Nationwide, Catholic schools constitute the largest group of independent schools, with more than 8,000 as of 2002, The News reported. The number of Jewish schools stood at 730 in 2002, while there were 188 Muslim schools the same year. The News obtained these data from the National Center for Education Statistics at the U.S. Department of Education.
The Detroit News, "Muslims, Jews pick private education," March 6, 2006
Mackinac Center for Public Policy, "School Choice for Whom: Governments or Parents?" Nov. 2, 1998
Michigan Education Report, "Detroit Public Schools enrollment drops again," Nov. 29, 2005
NEXT ANN ARBOR SUPERINTENDENT TO START AT $175,000
ANN ARBOR, Mich. — The next superintendent of the Ann Arbor Public Schools will make about $31,000 more than the incumbent, despite a district budget $6 million in debt, according to The Ann Arbor News.
The school board approved a base salary of $175,000 and plans to discuss additional compensation, including a car allowance, with whichever candidate ultimately is selected, The News reported. Current Superintendent George Fornero, who is leaving to take a job in Illinois, makes $144,200 in base salary and $155,700 overall.
"I think I can go to $175,000 because I need the best, and I need them now," board member Deb Mexicotte said, according to The News.
Trustee Susan Baskett was the only no vote in a 6-1 decision.
"My fear is that $175,000 is too high to start with," she said, according to The News. "A higher base salary does not necessarily get you a higher quality superintendent."
Ann Arbor must cut up to $8 million from its budget for next year, and will spend about $6 million from its savings to balance this year's budget, according to The News.
The Ann Arbor News, "Superintendent's pay set," March 23, 2006
Michigan Education Digest, "Ypsilanti schools could privatize top administrators," Jan. 17, 2006
Michigan Education Digest, "More school construction problems in Ann Arbor," Mar. 14, 2006
Michigan Education Digest, "New Ann Arbor high school $3 million over budget," Dec. 13, 2005
CENSURED TEACHERS UNION PRESIDENT WANTS TO KEEP OFFICE
KALAMAZOO, Mich. — The president of the Kalamazoo Education Association is seeking to retain the position, despite being censured and previously voted out, according to the Kalamazoo Gazette.
Millie Lambert was censured by the local union for "conduct unbecoming an officer of the association," a decision upheld by the state teachers union, the Gazette reported. The incident goes back to 2004, when Lambert received a check for nearly $5,000 in backdated mileage expenses from a union treasurer whose term had expired. The irregularity was discovered by new Treasurer Katie Pennington.
"It's a circus," Pennington told the Gazette. "Teachers are better people than this. It's hard to defend your career's professionalism when something like this occurs." Lambert was KEA president from 1986 to 1992, then had to step down due to term limits. She ran again and won in 2000, but lost in 2004, the Gazette reported. Lambert was appointed president when the winner was promoted to a building principal job and the vice president did not feel ready to serve as president.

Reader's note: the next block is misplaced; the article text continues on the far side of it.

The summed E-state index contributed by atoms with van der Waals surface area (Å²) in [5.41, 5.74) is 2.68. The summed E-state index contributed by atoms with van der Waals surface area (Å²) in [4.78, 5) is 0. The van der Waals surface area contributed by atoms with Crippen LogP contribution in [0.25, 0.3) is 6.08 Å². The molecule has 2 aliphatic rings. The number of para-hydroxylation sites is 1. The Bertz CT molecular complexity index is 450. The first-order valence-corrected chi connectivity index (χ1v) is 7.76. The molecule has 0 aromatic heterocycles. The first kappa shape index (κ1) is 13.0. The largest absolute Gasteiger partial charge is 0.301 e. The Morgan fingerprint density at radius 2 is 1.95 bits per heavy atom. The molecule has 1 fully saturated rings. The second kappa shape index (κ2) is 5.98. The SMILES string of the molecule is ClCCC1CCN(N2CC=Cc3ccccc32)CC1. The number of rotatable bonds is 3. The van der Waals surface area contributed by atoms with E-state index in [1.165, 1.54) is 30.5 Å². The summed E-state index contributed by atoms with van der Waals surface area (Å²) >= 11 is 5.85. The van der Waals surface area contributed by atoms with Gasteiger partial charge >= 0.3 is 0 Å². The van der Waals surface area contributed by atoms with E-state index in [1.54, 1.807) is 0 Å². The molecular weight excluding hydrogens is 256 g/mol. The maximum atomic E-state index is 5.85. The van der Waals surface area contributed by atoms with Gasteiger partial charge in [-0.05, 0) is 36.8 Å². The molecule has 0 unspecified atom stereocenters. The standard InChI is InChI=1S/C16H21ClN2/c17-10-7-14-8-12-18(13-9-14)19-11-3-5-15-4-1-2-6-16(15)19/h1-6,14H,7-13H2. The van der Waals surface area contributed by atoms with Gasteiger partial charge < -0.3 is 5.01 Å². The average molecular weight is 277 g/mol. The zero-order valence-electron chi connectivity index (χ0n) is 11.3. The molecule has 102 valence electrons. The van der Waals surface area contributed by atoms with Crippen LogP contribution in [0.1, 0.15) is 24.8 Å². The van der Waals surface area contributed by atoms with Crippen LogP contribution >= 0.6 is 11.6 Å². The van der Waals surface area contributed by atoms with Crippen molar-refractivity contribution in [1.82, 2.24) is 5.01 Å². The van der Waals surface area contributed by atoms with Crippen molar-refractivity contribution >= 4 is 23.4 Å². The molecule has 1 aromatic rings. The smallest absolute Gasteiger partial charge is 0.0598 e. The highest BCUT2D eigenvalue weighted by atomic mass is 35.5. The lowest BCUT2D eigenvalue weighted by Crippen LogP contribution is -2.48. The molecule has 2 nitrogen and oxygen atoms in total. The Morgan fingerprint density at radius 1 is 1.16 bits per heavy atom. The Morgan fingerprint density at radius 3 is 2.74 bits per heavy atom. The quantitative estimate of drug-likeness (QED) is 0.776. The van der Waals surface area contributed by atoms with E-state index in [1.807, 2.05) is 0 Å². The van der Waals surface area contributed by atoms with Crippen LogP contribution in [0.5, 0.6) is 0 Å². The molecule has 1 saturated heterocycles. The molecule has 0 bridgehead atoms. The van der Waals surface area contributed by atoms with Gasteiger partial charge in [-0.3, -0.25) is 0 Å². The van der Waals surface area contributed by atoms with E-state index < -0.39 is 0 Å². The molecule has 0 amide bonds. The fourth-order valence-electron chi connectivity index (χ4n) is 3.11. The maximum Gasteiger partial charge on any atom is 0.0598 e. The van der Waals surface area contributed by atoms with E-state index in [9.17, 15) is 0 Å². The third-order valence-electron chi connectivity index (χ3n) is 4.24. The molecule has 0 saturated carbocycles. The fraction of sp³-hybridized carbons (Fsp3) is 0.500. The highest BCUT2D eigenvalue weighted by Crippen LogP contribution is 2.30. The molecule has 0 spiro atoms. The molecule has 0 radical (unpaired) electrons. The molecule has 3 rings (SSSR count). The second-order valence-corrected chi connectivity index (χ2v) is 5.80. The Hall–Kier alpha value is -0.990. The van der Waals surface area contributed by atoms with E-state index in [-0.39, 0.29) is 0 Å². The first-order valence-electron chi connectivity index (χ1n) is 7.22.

Pennington told the Gazette she is not running for re-election as treasurer and feels "vilified" by union members.
"I'm doing my job, no more, no less," Pennington told the Gazette. "Two different boards saw what I saw."
Lambert returned the money in April 2005.
"The reality is, it was a mistake on my part not to file timely mileage statements," Lambert told the Gazette. "It was an error, and I paid for it."
The president of the KEA is paid a full teacher's salary by Kalamazoo Public Schools, half of which is reimbursed to the district by the union. Members pay $800 in dues annually, according to the Gazette.
Kalamazoo Gazette, "Censured teachers' union leader hopes for re-election," March 22, 2006
Michigan Education Digest, "Judicial board censures Kalamazoo union president for misusing funds," July 19, 2005
Mackinac Center for Public Policy, "Must Teachers Pay for Union Image Building?" July 5, 1994
IMPROPER DPS TAX COLLECTION UNRESOLVED
DETROIT — A Wayne County Circuit Court judge recently ruled two companies should be allowed to proceed with part of a lawsuit against the Detroit Public Schools over the illegal collection of taxes, according to The Detroit News.
Judge Isidore B. Torres dismissed some claims by Briggs Tax Service and Kay Bee Kay Properties against DPS relating to the district's collection of $259 million in property taxes over three years, The News reported. Torres did say, however, the companies' claim that illegal collections in 2004 violated the state constitution should go forward, The News reported.
DPS continued to collect taxes on commercial property between 2002 and 2005 after the millage had expired, The News reported. Voters approved reinstating the 18-mill levy last November.
About 50 cases surrounding the issue are to be heard by the Michigan Tax Tribunal, according to The News.
The Detroit News, "Tribunal to hear school tax issue," March 23, 2006
Mackinac Center for Public Policy, "The $200 Million Question," Jan. 17, 2005
Michigan Education Report, "DPS' credit rating falls after $259 million tax error," Dec. 15, 2005
MICHIGAN EDUCATION DIGEST is a service of Michigan Education Report (http://www.educationreport.org), a quarterly newspaper with a circulation of nearly 150,000 published by the Mackinac Center for Public Policy (http://www.mackinac.org), a private, nonprofit, nonpartisan research and educational institute.
Contact Managing Editor Ted O'Neil at